1Paper No. 6282 of the Journal Series of the North Crolina Agricultural Research Service, Raleigh, NC 27650. This work was partially supported by a grant under A.I.D. PASA AG/TAG 610-9-76 (USDA-SEA-CR-701-15-24).
Nodulation and nitrogenase activity (M C2H4/plant/hr) for 48 diverse peanut (Arachis hypogaea L.2) genotypes were determined in a field site where the soil supported high populations of endemic rhizobia. These same rhizobia and peanut genotypes had previously been evaluated in a greenhouse study.
Both host genotypes and rhizobial strains significantly influenced nodulation and nitrogenase activity. Roots of Virginia-type host plants were better nodulated and exhibited higher nitrogenase activity than genotypes of the fastigiate type. Florigiant, the predominant cultivar in the Virginia-North Carolina area, produced the most nodules and had the greatest nitrogenase activity.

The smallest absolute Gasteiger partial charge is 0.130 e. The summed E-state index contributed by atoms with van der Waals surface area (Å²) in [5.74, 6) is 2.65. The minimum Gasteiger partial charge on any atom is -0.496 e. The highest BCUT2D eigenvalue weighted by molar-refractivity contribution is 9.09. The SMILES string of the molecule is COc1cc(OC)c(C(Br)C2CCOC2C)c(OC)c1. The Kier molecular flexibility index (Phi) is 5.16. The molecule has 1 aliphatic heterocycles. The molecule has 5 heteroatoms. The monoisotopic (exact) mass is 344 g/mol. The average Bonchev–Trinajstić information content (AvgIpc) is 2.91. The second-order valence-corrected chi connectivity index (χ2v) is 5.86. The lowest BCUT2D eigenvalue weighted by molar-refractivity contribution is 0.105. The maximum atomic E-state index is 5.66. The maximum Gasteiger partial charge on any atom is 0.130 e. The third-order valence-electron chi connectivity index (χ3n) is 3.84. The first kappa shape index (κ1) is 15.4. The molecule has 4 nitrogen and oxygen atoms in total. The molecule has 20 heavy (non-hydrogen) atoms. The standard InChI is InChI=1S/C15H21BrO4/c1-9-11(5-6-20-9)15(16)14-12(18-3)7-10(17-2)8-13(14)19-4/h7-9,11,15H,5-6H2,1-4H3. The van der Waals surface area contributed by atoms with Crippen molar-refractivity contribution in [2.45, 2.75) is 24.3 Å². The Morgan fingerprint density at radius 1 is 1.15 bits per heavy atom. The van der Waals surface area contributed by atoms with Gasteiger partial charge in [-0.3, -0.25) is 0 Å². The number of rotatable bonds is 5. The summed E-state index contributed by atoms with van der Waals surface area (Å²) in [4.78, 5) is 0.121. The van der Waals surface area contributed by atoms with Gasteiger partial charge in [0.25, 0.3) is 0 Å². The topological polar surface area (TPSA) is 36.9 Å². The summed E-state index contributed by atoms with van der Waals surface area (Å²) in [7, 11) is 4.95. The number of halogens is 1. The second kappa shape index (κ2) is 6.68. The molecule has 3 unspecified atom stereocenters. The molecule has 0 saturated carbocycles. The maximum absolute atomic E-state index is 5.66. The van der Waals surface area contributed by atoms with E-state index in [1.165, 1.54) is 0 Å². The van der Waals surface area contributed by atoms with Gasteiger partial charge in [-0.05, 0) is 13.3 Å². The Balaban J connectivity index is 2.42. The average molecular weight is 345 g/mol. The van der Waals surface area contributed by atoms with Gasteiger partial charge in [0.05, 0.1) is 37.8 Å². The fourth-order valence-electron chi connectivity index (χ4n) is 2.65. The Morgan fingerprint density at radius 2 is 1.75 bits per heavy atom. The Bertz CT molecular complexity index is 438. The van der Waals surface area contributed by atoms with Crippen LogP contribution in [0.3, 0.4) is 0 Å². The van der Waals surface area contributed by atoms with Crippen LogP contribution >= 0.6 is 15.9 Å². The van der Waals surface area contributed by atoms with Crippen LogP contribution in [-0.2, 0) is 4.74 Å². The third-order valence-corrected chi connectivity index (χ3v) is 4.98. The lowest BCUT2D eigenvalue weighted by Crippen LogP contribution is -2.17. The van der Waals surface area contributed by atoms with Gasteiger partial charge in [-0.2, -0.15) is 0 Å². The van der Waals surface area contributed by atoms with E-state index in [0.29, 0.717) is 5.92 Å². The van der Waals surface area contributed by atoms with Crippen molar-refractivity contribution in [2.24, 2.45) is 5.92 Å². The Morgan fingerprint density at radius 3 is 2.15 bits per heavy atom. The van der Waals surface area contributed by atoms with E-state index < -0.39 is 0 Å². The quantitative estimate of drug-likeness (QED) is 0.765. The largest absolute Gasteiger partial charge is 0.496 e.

Variation in nodulation and nitrogenase activity for the single strain isolates in the presence of naturally occurring field populations indicated that the strains were able to compete for nodule sites. Strains both less and more effective than the naturally occurring rhizobial population were observed.
Nitrogenase activity of the strains was correlated with previous greenhouse results suggesting that greenhouse evaluation of rhizobial strains for peanuts is useful as a preliminary screen before evaluation in the field.
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Keywords: Arachis hypogaea L, nitrogen fixation, nodulation, nitrogenase activity
How to Cite:
Elkan, G. & Wynne, J. & Schneeweis, T. & Isleib, T., (1980) “Nodulation and Nitrogenase Activity of Peanuts Inoculated with Single Strain Isolates of Rhizobium¹”, Peanut Science 7(2), p.95-97. doi: https://doi.org/10.3146/i0095-3679-7-2-9